BOSTON -- Mayor Tom Menino looks around the elevator and reaches instinctively for the hand of the only person in the car he's never met.
"Where are you from?" he asks the young man.
"Somerville," the young man replies.
The mayor almost recoils. "Somerville!" he exclaims with a dismissive wave--there are no votes for him in Somerville--and then says a word that sounds like: "Echhh!"
It was a revealing moment for a mayor destined to go down as an American political legend. If Menino is re-elected on Nov. 3 and serves out his full term, he will have been mayor of this city for 20 years, encompassing the Clinton and Bush eras and more than half of President Obama's term.
His eagerness to meet someone new squares with the most arresting piece of polling data to emerge on this race (and, yes, for the first time in ages, Tommy Menino has a race). A Boston Globe survey asked respondents if they had personally met their mayor. An astonishing 60 percent said yes.
"I just assume it's my job to meet people, to be out there," the 66-year-old mayor says. He speaks as he is whisked in his car from one event, an award presentation to an innovative school, to a ceremonial girder-lifting at a redevelopment project. "I'm always in motion." The characteristic Menino stance is the head cocked to the side, listening as a constituent asks a favor or passes on a bit of gossip.
But there is also the way he dismissed the young man from Somerville, jocular yet firm. Menino doesn't have much patience with those who cross him or don't help him. The sign on his desk at City Hall reads: "No whining.”
If his 40-year-old opponent, Michael Flaherty, has a chance, it is because there is a sense in parts of the city that the mayor has gone unchallenged and unchecked for too long.
Flaherty got a boost last Thursday when the Massachusetts secretary of state concluded that one of the mayor's top aides had improperly deleted thousands of e-mails in potential violation of state public records law. He referred the case to the state attorney general, who said it could not be resolved before Election Day.
The odd thing is that Flaherty's very candidacy confirms Menino's theories about how much Boston has changed. "In Boston at one time, we were a city of hate," Menino says, referring to the bitter racial battles here over school busing in the 1960s and 1970s. "We're not a city of hate anymore."
Flaherty is a proud son of Irish South Boston, a Boston College graduate whose dad was a state representative. "I grew up holding signs, walking in parades," he says in an interview.
But Flaherty is the New Southie. He was the first citywide elected official to endorse Obama's presidential candidacy and is a supporter of gay rights. In an unusual move, Flaherty has formed a ticket with the candidate who ran third in September primary, fellow City Council member Sam Yoon, promising that Yoon would be his deputy mayor. The son of a doctor from Korea, Yoon, a Princeton grad, was the favorite of the city's liberal professionals.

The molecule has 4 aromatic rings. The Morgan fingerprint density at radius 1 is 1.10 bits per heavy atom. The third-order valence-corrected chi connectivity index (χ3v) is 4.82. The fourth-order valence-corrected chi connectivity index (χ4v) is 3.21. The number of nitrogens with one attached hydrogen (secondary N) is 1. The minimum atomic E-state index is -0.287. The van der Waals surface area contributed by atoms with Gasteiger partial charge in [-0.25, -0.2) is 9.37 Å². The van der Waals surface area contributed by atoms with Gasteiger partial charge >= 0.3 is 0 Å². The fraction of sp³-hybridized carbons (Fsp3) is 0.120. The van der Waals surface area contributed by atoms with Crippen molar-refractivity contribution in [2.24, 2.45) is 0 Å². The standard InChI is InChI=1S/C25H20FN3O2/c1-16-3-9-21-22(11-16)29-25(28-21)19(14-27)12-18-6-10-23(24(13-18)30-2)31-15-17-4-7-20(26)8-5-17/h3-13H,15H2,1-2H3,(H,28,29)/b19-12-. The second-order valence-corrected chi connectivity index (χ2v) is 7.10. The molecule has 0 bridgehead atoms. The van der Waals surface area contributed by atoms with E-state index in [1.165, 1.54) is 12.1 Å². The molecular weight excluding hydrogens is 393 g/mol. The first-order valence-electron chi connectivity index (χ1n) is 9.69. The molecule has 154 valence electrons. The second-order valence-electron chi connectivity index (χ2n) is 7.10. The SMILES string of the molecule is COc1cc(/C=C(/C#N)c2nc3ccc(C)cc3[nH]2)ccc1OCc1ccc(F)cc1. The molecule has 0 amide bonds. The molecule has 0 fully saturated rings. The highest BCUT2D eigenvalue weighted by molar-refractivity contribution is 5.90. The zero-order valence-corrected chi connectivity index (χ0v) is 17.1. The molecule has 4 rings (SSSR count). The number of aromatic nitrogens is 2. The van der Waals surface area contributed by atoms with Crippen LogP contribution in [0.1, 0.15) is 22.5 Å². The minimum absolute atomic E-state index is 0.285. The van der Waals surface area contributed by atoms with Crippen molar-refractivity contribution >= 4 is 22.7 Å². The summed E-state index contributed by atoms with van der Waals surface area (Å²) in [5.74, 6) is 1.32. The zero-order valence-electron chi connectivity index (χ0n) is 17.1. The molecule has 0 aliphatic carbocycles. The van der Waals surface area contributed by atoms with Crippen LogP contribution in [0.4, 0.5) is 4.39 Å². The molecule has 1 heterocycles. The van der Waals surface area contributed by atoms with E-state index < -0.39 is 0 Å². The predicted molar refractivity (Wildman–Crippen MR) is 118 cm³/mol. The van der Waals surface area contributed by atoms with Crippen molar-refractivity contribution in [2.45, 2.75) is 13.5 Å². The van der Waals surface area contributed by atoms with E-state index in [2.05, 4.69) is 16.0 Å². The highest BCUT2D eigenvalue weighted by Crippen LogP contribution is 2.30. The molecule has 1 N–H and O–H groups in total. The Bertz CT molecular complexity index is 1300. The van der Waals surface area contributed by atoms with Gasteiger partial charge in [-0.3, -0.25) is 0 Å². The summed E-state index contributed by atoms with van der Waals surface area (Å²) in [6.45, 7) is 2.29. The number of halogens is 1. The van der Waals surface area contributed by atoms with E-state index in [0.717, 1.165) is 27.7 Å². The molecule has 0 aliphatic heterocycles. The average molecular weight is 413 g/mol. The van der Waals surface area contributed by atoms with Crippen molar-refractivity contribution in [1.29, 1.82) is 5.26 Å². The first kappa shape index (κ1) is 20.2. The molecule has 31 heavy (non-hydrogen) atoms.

Yoon joins the interview with Flaherty, and they often finish each other's sentences. Nine months younger than Flaherty, Yoon proudly pronounces them "Irish twins," then adds with a smile, "not identical twins." Theirs is the classic reformers' campaign, and they tick off all the things that need to be fixed, from the schools and the crime rate to the comfortable relationship between developers and City Hall.
Flaherty and Yoon do seem to embody the city's future, but that future may have to wait four more years. Bostonians still have affection for a mayor who fractures his syntax and mumbles his way through speeches--a "Mayor Mumbles" Web site memorializes Menino's greatest hits--because most voters more or less accept his image as an "urban mechanic" who loves to fix and build his city.
On a table in his City Hall office, Menino has a copy of a new biography of another story book mayor, James Michael Curley, by Billy Bulger, a legendary Massachusetts political rogue with literary gifts.
Menino says that Curley--a much-loved and much-hated grafter--had one thing he doesn't: "charisma."
"Now," Menino says, "we've got a mayor who is boring as hell and pays attention to his budget." Menino doesn't mumble those words, and he says them with pride.
E.J. Dionne, Jr. is the author of the recently published Souled Out: Reclaiming Faith and Politics After the Religious Right. He is a Washington Post columnist, a senior fellow at the Brookings Institution, and a professor at Georgetown University.
E.J. Dionne's e-mail address is ejdionne(at)washpost.com.
(c) 2009, Washington Post Writers Group